JAIC 1979, Volume 18, Number 2, Article 4 (pp. 108 to 117)
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Journal of the American Institute for Conservation
JAIC 1979, Volume 18, Number 2, Article 4 (pp. 108 to 117)


J. S. Arney, A. J. Jacobs, & R. Newman


IT HAS LONG been known that the light-induced fading of many organic colorants can be inhibited by replacing the air surrounding the colorant with an oxygen-free gas.1,6 However, a complete halt of the fading process under such conditions is generally not observed. In accounting for this non-zero rate of fading, it might seem reasonable to assume that chemical reactions are taking place that do not require oxygen. However, it is not possible to eliminate completely all of the oxygen from a container, and fading reported “in the absence of oxygen” might be a result of reactions with the residual oxygen. Thus, a practical question arises concerning how low a level of residual oxygen constitutes an “oxygen-free” environment.

Thomson has suggested that the oxidative degradation of most organic materials would show little or no decrease in rate of degradation until parts-per-million levels of oxygen were achieved.7Figure 1, curve A, illustrates the relationship between fading rate and oxygen concentration that might be observed if Thomson's prediction were to apply.

Fig. 1. Fading-Rate Versus Oxygen-Concentration Relationships Suggested by Thomson (Curve A)8 and Giles (Curve B)9.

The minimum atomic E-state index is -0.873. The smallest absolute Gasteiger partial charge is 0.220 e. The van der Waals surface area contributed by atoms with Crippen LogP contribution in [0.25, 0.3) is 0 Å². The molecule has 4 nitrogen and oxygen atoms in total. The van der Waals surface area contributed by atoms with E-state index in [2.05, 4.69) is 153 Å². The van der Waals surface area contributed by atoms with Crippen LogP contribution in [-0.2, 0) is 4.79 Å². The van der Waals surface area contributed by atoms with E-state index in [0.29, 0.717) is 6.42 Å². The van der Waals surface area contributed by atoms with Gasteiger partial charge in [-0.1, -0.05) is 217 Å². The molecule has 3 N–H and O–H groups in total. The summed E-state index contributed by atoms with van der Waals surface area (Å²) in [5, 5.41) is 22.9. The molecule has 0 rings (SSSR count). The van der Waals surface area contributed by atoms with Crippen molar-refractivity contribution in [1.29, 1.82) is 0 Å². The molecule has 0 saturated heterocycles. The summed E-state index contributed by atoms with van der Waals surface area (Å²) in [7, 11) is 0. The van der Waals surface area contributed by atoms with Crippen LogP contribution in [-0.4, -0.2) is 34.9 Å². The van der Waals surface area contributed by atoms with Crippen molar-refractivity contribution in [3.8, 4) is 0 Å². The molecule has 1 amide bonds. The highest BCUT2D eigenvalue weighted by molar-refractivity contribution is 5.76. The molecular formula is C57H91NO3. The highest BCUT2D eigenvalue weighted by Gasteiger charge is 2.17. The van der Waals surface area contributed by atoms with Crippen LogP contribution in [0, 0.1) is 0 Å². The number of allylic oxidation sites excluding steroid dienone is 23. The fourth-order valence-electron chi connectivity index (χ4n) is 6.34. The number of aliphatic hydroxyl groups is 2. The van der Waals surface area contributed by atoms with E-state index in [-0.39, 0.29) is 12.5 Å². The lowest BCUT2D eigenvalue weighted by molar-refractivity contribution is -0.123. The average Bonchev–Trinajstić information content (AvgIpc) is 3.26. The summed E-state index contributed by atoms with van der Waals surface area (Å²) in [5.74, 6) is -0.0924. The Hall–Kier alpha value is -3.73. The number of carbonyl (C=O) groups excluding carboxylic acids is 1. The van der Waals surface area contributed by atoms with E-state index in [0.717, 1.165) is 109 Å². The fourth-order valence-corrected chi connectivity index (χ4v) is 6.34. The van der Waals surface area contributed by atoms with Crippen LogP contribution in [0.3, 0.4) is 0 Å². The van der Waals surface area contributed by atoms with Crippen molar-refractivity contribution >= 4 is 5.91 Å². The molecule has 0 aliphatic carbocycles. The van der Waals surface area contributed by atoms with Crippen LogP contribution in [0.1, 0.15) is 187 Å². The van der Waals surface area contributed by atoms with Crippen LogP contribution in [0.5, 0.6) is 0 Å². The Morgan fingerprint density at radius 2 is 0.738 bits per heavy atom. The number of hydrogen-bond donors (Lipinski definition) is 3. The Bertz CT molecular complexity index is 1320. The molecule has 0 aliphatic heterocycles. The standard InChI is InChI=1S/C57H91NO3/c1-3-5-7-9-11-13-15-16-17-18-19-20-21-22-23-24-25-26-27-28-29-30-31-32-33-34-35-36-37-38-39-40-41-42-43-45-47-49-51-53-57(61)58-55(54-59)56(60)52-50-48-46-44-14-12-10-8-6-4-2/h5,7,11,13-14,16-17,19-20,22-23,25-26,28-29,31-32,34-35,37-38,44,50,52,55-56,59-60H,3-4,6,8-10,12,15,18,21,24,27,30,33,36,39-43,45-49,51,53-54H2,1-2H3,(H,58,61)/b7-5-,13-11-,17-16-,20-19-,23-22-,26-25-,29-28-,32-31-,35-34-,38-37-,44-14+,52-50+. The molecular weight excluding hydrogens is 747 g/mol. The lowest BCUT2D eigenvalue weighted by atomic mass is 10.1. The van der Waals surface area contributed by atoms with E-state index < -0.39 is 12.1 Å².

However, Giles has suggested that the rate of fading of most organic colorants should decrease linearly with a decrease in oxygen concentration8, as shown in Figure 1, curve B. If curve B were to apply, then fading could be decreased by 90% with as much as 2% residual oxygen surrounding the colorant. On the other hand, if curve A were to apply, then extremely rigorous measures would be required to achieve a significant enhancement in the permanence of a colorant. Although display cases capable of maintaining such an environment have been constructed4, the cost of construction and maintenance are prohibitive.

We have found only one report, published by Lasareff in 19129, quantitatively relating rates of fading to oxygen concentration. Lasareff reported that the fading rates of two cyanine dyes decreased linearly (curve B) with a decrease in oxygen concentration. Our research was undertaken to obtain additional data on rate versus oxygen-concentration relationships.

Copyright 1979 American Institute of Historic and Artistic Works